In 1984, the explicit comic turned his attention to Saturday morning kid’s television.
The short-statured athlete was, in the words of one reporter, the hottest (and shortest) star since Yoda.
The stop-motion hit pitted celebrities in gory battles to the death.
In the 1980s, provocative talk show host Morton Downey Jr. traded barbs (and fists) with guests. Then he took it a step too far.
The device that could turn TVs and lights on with a couple of claps became a pop culture sensation, even though its makers worried people would associate it with venereal disease.
Band Aid's charity song "Do They Know It's Christmas?" enlisted everyone from Sting to Bananarama, but its efforts to help the Ethiopian famine didn't go exactly as planned.
'Silent Night, Deadly Night,' 1984's killer Santa slasher, led some psychologists to worry kids might develop panic disorders and even regress in their toilet training.
How an Ohio-made kitchen knife was reimagined as a piece of Japanese steel—one endorsed by Lorena Bobbitt, in a manner of speaking.
The thumbnail-sized cars were a hit thanks in large part to John Muschitta Jr., the world's fastest-talking pitchman.
It’s 1995, and Guy Bommarito has just bungled an ad campaign so badly that he’s begging Chili’s not to fire him. They give him one last shot.
Devout decedents of the KISS Army could opt to be buried in an official KISS coffin, where Gene Simmons and Paul Stanley would wag their tongues at you for all eternity.
'Alien Autopsy,' a gruesome 1995 special that aired on Fox, purportedly depicted an extraterrestrial cadaver being dissected. Was it a hoax? Yes, but also no.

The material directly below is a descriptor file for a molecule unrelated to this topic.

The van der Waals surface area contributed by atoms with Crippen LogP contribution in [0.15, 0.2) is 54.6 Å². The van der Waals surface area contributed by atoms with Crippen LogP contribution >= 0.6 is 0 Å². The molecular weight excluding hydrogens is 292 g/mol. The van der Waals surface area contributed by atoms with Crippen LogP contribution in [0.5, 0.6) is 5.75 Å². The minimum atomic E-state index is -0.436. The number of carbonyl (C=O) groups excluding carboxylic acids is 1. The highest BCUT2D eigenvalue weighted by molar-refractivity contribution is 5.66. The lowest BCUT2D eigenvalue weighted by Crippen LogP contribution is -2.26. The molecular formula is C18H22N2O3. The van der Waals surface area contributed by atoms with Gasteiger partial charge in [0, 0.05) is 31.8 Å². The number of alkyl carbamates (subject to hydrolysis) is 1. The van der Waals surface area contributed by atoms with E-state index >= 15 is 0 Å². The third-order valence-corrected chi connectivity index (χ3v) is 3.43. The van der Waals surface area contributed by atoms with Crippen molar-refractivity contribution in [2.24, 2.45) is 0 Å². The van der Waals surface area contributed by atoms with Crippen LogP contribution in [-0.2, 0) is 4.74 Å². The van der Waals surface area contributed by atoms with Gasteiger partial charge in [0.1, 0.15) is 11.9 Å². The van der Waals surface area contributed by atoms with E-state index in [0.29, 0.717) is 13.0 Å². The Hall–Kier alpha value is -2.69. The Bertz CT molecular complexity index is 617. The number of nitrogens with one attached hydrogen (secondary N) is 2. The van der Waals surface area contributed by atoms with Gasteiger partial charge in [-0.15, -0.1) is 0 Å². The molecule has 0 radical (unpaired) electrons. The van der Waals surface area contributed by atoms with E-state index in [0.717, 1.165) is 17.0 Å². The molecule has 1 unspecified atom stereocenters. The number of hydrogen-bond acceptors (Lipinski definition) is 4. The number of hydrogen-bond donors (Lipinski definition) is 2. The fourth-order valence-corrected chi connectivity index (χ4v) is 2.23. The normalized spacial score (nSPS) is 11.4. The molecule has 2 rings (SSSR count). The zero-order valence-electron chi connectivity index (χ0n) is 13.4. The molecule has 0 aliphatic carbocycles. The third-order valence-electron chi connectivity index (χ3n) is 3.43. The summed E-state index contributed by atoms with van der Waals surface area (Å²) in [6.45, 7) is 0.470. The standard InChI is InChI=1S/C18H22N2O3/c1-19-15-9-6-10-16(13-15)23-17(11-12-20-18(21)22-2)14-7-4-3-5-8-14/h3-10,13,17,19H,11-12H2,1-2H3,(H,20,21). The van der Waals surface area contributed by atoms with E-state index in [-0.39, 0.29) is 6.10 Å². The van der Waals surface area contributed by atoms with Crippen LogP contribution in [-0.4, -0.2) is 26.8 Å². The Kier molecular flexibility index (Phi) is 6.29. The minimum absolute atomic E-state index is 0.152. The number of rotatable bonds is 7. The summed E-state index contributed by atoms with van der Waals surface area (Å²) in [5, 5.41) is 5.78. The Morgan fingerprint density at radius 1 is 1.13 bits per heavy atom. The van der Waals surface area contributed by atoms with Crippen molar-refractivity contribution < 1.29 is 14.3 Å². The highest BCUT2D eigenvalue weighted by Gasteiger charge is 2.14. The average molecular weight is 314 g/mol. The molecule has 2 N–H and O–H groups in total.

For more than 30 years, 'SNL' cast members have regularly cited Steven Seagal as the worst host the show has ever had—an ignoble distinction for a program that's been on the air for half a century.
If you've ever bought a best-of CD or record, you can thank Philip Kives, the pitchman who brought us '24 Great Truck Drivin' Songs.'
In 1992, the mainstream media was eager to learn about the lexicon of the surging grunge scene. So a New York Times reporter phoned up an insider—who proceeded to make up a bunch of words.
In 1990, two movies based on the life of mobster Henry Hill hit theaters. 'Goodfellas' had Martin Scorsese. 'My Blue Heaven' had Steve Martin.
In 1996, Taco Bell pulled a fast one by announcing they had bought the Liberty Bell and were taking it to company headquarters in Irvine. Not everyone thought it was funny.
The stand-up comic-turned-actress was warned not to disclose her sexuality. She did it anyway.
In 1993, the musician decided to protest his restrictive record contract by making his name unpronounceable.